Technological progress:

Seeing as how Classical economic theory placed a high value on technological innovation they believed that there were also practical constraints to technological progress. They believed that the constraint was capital accumulation. That technological progress is a capital absorbing process and thus accumulation is a prerequisite for the advance of technology. They stressed savings and investment as the primary factor of technological advancement and capital accumulation.


For classical economic theory founders profit was the main motivator of all investment. And the two main determinants of profits in Classical Economic Theory was the supply of labor and technological progress. They figured that the population would continue to grow over time which would lead to diminishing returns in agriculture and increase labor costs. They believed that technological advancement would provide increasing returns but only in specific industries (manufacturing and technologically heavy fields) and this did not include agriculture. They thought if the relative strength of the technology was greater than that of labor then profits would continue to grow. In their opinion, the tendency for tech to have increasing returns and labor to have decreasing returns would counteract each other. Therefore, the profits depended on the relative strength of the technology vs the labor supply’s strength.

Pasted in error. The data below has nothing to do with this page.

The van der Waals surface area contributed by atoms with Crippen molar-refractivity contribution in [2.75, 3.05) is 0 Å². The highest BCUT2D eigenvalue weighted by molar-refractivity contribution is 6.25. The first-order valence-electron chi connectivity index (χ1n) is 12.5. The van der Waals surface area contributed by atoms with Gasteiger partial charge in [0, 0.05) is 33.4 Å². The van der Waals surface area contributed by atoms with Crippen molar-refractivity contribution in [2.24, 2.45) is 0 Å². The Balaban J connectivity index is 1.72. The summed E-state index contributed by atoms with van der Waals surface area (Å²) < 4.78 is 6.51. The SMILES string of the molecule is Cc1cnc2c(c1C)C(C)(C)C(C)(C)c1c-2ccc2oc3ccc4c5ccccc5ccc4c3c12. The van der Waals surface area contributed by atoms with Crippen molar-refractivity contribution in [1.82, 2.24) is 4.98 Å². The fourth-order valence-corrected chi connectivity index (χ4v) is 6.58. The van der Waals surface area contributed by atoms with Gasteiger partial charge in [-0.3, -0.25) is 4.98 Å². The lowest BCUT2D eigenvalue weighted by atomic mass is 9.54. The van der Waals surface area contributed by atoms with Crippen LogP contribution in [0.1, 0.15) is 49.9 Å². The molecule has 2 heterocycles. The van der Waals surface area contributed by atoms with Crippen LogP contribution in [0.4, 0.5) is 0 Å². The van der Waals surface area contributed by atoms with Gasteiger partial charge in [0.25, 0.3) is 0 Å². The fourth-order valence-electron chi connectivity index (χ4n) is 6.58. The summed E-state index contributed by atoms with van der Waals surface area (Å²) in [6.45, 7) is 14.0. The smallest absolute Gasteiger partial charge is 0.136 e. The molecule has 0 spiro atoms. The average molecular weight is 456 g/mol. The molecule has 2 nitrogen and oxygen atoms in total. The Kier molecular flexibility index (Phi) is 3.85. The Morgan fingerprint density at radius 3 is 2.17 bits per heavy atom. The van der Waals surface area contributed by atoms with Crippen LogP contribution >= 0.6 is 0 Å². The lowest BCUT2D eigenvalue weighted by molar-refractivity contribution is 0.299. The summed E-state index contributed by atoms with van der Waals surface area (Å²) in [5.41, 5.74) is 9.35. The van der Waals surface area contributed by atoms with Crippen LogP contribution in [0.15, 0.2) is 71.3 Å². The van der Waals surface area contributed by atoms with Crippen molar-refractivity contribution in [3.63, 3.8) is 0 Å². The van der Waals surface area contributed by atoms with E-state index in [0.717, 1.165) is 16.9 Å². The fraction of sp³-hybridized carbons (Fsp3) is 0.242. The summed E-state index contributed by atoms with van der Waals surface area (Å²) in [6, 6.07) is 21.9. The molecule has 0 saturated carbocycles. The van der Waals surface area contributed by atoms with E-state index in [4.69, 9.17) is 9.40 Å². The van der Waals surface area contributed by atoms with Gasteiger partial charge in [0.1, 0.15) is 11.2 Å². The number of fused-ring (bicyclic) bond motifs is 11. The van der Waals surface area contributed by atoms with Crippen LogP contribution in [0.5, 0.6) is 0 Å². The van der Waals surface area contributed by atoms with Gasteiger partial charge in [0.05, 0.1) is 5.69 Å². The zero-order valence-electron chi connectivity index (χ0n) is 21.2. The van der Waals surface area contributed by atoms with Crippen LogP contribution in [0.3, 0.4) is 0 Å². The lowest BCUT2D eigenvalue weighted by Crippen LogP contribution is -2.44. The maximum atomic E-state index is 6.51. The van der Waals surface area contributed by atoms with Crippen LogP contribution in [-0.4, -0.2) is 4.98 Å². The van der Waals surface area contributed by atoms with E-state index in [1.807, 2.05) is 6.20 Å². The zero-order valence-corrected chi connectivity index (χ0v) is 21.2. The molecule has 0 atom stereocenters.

However, Classical Economic Theory developers were not optimistic of the future and figured that profits would ultimately fall. Here there is a circularity going on leading to stagnation. Technological advancement depends on investment. Investment depends on profits. Profits depend on technological progress, among other things. Indeed, but this isn’t really an accident as they were of the opinion that we should allow dying industries to die. “This circularity is no accident or oversight; it is precisely what classicalists- and most later economists- have wished to stress; in economic development nothing succeeds like success and nothing fails like failure.”

Wages and labor force size:

One of the interesting things the Classicalists caught was how wage growth affects population. When the wage fund (money available for paying wages to labors) is above the subsistence level this provides incentive to boost population growth which increases supply of labor and brings the wage fund back down to subsistence levels. Which some economists think this is a good explanation for peasant societies and some third world countries.

Production function closing: